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Despite the University’s push to make learning accessible, through programs such as SEDS and Access Melbourne, there have yet to be endorsements from students that these programs are appropriate. Inst

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Back on Course

<p>I had never seen so many machines in the one place at one time. They were all connected to me. A sea of coloured scrubs surrounded me and everybody was smiling. They said I had been in a car accident and it was Thursday. My family were outside. You want to know the first thing [&hellip;]</p>

I had never seen so many machines in the one place at one time. They were all connected to me. A sea of coloured scrubs surrounded me and everybody was smiling. They said I had been in a car accident and it was Thursday. My family were outside.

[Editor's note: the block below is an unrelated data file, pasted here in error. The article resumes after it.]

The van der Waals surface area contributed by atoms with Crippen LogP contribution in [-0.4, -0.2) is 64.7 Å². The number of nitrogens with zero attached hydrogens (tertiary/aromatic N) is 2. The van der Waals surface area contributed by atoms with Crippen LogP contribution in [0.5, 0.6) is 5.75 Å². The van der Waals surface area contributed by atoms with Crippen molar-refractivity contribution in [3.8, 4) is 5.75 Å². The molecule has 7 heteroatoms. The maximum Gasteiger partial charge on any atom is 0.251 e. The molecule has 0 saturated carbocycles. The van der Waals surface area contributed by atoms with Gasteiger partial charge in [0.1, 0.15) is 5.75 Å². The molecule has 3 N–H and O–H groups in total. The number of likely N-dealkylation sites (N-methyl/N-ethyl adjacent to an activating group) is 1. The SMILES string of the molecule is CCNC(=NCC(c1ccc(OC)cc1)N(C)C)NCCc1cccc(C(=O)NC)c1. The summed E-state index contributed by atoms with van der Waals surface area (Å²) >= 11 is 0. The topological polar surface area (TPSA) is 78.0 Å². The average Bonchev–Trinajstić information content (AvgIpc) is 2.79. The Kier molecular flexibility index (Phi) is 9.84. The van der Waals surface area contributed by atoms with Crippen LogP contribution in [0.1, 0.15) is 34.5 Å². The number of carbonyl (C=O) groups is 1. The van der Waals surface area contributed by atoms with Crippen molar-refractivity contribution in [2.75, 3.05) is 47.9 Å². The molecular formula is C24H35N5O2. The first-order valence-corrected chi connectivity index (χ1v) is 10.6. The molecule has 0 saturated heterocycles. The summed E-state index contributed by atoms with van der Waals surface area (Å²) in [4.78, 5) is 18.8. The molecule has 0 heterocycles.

You want to know the first thing I said when I woke?

“Thank God it’s only Thursday, I won’t have missed Groovin’ the Moo.”

Undeniably my priorities were in check.

I feel I can be forgiven, for a severe head trauma rendered me incomprehensible, delirious and utterly clueless of the situation in which I found myself.

It turns out I did miss Groovin’ the Moo. I had been in a coma for eight days and the festival had been the weekend past. It’s a weird feeling having no recollection of a week in your life.

This year was supposed to be the year of Adele. It was my turn to graduate and I had finally found some sense of direction after four years of an Arts degree. The ‘I LOVE UNI’ stage was upon me and I was actually enjoying my studies. The next step into professional awesomeness was a mere six months away.